DENVER (AP) – Democrats in the state Senate approved a $20.5 billion budget on Thursday with funding increases for schools, higher education and construction projects at colleges and state buildings.
All 15 Republicans in the chamber opposed the plan that also includes a 2 percent pay raise for state employees – the first in four years.
The budget passed with 19 votes and now goes to the Colorado House for consideration.
Republicans said there were things they liked about the budget, such as the increases for education and its savings reserve. But they complained that state spending is still growing faster than the Colorado economy.
“We are increasing spending in this budget almost gratuitously,” said Republican Sen. Bill Cadman, GOP leader in the Senate.
Democrats countered that lawmakers were spending prudently while growing state reserves from 4 percent to 5 percent.
Two years ago, lawmakers were using cash funds and accounting gimmicks while reducing the reserve to 2 percent to balance the budget, noted Democratic Sen. Pat Steadman, who heads the Joint Budget Committee.
“I’ve contrasted for you all the things we’re doing this year that I think are reasons to cheer,” Steadman said. “And yet, two years ago, the budget was wildly and bipartisanly popular when we did all of those things.”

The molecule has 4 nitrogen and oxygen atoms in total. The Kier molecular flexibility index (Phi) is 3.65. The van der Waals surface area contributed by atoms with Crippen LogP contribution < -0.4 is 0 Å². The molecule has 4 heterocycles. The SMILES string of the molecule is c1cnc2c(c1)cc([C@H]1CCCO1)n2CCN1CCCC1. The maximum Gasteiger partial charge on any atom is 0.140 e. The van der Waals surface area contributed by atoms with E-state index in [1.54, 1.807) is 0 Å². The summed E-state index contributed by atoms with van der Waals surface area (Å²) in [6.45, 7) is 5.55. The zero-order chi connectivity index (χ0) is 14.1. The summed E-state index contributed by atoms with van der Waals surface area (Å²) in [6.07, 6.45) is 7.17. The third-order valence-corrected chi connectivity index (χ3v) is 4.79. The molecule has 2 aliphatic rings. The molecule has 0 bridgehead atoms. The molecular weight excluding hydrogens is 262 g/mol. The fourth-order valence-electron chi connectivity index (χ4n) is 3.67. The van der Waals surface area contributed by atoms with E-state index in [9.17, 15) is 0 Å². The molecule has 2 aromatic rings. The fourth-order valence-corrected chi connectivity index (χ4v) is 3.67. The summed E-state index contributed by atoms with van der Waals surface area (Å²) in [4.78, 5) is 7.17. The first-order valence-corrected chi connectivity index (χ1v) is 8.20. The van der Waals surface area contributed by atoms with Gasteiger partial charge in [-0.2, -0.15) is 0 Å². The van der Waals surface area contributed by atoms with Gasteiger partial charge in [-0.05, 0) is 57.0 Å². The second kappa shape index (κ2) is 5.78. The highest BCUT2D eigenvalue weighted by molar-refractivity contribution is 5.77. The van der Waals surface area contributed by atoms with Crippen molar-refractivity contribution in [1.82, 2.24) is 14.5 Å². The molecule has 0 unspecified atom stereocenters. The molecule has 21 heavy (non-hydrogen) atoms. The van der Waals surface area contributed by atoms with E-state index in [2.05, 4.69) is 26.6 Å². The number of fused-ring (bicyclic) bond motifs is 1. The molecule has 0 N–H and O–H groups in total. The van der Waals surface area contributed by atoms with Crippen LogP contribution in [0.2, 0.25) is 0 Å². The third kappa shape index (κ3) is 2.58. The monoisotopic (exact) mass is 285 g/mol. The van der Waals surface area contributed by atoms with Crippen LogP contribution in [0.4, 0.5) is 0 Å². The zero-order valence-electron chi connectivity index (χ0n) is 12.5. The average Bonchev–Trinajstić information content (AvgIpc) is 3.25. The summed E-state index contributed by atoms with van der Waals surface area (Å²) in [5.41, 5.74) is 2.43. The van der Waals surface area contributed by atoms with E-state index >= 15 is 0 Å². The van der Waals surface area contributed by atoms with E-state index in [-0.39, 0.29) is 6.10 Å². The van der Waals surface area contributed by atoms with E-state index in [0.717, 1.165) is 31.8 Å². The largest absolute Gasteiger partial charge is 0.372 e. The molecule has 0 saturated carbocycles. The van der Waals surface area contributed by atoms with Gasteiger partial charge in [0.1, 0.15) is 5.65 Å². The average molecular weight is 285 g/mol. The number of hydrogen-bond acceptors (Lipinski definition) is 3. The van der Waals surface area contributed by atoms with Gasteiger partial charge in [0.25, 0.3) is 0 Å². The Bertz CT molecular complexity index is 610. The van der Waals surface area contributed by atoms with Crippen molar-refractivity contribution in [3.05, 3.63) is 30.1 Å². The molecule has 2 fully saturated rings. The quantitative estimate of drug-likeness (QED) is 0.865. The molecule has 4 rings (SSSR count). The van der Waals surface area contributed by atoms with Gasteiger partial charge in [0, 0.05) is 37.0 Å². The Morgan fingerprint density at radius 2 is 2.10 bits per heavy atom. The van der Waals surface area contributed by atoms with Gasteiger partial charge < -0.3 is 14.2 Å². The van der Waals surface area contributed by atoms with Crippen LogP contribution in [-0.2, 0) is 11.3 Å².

Tax receipts in Colorado have been slowly increasing during the past two years. But economists have warned that taxes on one-time stock sales were partly driving that push and it’s not revenue lawmakers can count on.
Under the Senate spending plan, general fund expenditures, which lawmakers control, were expected to be about $8.2 billion next year, compared to $7.6 billion in the current budget year. The state’s total budget, which includes federal money and cash funds, would be about $20.5 billion.
The biggest areas of general fund spending would continue to be K-12 schools, at about $3.1 billion, and the department of Health Care Policy and Financing, which administers Medicaid, at nearly $2.1 billion.
The House will consider the budget next week.
– By Ivan Moreno, AP Writer
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